How long can broadcasters and fans be expected to pay ever increasing amounts to Europe’s leading soccer clubs?
The top 32 clubs are worth billions – and the amount is growing every year fuelled by TV and radio paying for matchday rights.
The top table is the English Premier League, which accounts for 40% of the value of the top 32 clubs that also covers the leagues in France, Germany, Italy and Spain, according to The European Elite 2017, published by accountants KPMG.
Together the clubs are valued at 30 billion euros – up 14% in a year.
Manchester United most valuable club
The most valuable club is England’s Manchester United – ahead of Spanish giants Barcelona and Real Madrid. The value of Spanish club’s in the top 32 increased by 10% in the past year.
German club values were up 14% with only three clubs in the top table.
French clubs recorded a 6% increase, while Italian clubs are struggling to keep pace with those in the other major European leagues. Champions League finalists Juventus are the only Italian team in the top 10.
United is tagged at worth more than 3 billion euros, which is the first time a football club has surged past that valuation.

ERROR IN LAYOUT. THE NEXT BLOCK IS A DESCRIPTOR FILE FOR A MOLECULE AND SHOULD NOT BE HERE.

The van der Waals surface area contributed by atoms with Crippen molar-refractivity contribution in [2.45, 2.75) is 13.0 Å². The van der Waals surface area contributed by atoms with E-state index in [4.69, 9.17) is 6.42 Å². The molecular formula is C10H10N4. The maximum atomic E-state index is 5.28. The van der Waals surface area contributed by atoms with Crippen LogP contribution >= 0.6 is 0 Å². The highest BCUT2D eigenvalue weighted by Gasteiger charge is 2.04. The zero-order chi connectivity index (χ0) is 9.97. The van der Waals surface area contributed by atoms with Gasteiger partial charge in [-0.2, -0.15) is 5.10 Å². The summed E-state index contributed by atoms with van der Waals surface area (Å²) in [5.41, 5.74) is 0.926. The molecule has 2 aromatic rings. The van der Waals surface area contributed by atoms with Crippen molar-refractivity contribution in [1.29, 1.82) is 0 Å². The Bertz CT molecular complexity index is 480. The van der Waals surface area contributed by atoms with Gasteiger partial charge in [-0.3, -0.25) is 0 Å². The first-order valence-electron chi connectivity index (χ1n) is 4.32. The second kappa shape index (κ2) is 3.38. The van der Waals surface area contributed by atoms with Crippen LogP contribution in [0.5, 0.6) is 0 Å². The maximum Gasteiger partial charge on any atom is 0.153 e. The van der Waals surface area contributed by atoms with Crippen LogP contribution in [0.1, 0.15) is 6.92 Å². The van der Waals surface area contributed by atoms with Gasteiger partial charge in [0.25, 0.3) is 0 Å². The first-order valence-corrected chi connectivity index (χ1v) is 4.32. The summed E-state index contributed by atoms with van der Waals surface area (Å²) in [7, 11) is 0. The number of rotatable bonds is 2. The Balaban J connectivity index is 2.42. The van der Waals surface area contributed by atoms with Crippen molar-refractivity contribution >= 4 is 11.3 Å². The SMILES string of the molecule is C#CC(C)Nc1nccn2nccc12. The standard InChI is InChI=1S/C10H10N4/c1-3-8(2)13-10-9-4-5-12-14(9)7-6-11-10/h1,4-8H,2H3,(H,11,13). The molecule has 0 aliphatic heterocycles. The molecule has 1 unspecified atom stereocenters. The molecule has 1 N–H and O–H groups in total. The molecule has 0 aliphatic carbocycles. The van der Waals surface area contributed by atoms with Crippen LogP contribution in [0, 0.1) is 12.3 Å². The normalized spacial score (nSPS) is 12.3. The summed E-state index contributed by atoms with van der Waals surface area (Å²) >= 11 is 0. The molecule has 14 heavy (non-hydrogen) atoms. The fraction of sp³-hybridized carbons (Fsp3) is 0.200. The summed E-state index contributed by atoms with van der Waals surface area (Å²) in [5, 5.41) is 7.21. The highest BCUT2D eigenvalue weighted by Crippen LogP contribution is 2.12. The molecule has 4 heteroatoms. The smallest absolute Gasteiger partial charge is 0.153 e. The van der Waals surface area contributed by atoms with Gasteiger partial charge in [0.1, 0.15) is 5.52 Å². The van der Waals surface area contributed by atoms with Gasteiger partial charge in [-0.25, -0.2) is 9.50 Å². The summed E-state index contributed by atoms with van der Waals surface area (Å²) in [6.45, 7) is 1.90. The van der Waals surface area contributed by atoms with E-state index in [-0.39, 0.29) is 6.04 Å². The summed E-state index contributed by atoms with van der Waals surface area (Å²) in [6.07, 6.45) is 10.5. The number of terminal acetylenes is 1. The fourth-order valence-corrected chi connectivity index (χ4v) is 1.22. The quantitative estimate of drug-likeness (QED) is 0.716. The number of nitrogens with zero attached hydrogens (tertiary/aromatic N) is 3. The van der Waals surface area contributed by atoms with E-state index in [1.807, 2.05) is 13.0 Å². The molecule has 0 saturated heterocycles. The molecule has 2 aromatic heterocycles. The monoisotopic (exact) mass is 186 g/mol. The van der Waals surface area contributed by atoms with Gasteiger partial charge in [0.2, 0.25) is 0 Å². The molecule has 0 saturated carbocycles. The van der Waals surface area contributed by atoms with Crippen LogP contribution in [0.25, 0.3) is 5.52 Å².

However, 10 clubs are valued at more than 1 billion euros.
Six English clubs now sit in the top 10 biggest earners from broadcast revenues.
Andrea Sartori, KPMG’s Global Head of Sports and the report’s author, said: “The aggregate value of Europe’s 32 leading football clubs suggests that the overall value of football, as an industry, has grown. While this is partially explained by football’s broadcasting boom, the internationalisation of the clubs’ commercial operations, their investment into privately-owned and modern facilities, and overall more sustainable management practices, are also key reasons for this growth.
“In terms of media rights value, the English Premier League sits comfortably at the top of European leagues, although other major leagues have outlined well-defined strategies to compete for the attention of global fans. However, unlike other factors, individual club’s ability to influence their broadcasting income is often limited, despite the very evident impact this revenue stream has on their enterprise value.”